Eight arms, no ears, blue blood, rows of suction cups...this is beginning to sound like a science fiction movie, but in fact, we're talking about the octopus! Octopi (the word for more than one octopus) live in oceans all around the world but are generally found in warmer climates. They can range from 3/8 of an inch (the Californian octopus) to 23 feet (the Giant octopus)!
Octopi from different species (types) vary in appearance, but they share the same basic body layout: they have eight arms (each has two rows of suction cups), a head (with two large eyes, a mouth and a very advanced brain), and a mantle, which is the large soft sac attached to their head. Although the mantle hangs off of the head, it can be thought of as the torso of the octopus because it contains so many vital organs like the heart, a digestive system, and gills.
As you may know, an octopus uses the suctions cups (called "suckers") on its arms to grab onto prey, but they also allow the octopus to smell and taste its environment. Imagine if you could taste and smell whatever you held in your hands as soon as you picked it up...an octopus can!
An octopus can also be thought of as an aquatic chameleon because it can change the color of its skin. This is done to express emotion, or for camouflage (pronounced "CAM-o-flaj"), which means blending into its environment so it will be harder for a predator to see it. Octopi can also change the texture of their skin for camouflage purposes.
Scientists continue to discover new and exciting facts about octopi, but this is a difficult task since they tend to be rather shy creatures. In fact, an octopus spends most of its life in crevices, holes, and other hiding places. It does this in part to protect itself from predators.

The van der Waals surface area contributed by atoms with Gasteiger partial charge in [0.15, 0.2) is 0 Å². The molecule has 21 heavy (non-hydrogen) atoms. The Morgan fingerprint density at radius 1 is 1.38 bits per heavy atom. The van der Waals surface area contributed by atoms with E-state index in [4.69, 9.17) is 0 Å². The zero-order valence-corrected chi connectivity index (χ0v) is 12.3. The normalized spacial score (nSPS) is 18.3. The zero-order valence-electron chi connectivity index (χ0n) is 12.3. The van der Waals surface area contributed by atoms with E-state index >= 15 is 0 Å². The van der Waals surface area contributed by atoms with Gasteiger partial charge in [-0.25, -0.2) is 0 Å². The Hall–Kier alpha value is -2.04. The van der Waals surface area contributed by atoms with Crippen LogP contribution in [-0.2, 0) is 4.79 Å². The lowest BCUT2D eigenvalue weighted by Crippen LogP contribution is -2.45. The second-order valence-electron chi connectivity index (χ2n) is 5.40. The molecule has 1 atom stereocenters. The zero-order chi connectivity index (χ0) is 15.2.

If the octopus is attacked, it has a few defenses to save itself from being eaten. The mantle of an octopus produces ink (like a squid, which is a relative of the octopus). When threatened, the octopus squirts ink at the predator. This blocks the predator's view of the octopus as it escapes. In some cases, the ink also damages the predator's senses so it can't find the octopus as easily.
Like a squid, an octopus doesn't technically swim away; instead it moves by jet propulsion. It does this by squirting water behind it from an opening in its mantle. The force of the water leaving the mantle pushes the octopus forward. The octopus then takes in more water and repeats this process so that it sprints forward in starts and stops.
Octopi hunt by attaching some of their suckers to their prey (a crab, for example). They then use their beak to make a small hole in the shell of the prey. Afterwards, they inject a poison to kill and partially digest the animal before sucking it out to eat it. There are over 100 species of octopi but only a few are poisonous to humans.
Little Lion Experiment:
When a 3-pound octopus uses its suckers to grab onto its prey, it would take 40 pounds of force to pull the two animals apart! This amazing strength is due to the large number (about 2000) of suckers on an octopus, as well as the properties of suction cups.
When you push down on a suction cup, air is squeezed out, which creates a vacuum. The tiny amount of air left inside can't generate much outward force, but there is plenty of air outside to push inwards (this is called "atmospheric pressure"). This imbalance of the two forces is what makes it hard to pull a suction cup off of an object.
To explore this topic, obtain a small suction cup with a hook on the end (like the ones used to hang up pictures). Attach it to the bottom of a glass table or another very smooth surface [rough surfaces won't work since the texture will allow air to leak in]. Hang weights from the hook until the suction cup finally falls off. The total weight of all the things you hung from the hook equals the amount of force needed to separate that one suction cup. Now imagine having 2000 of those!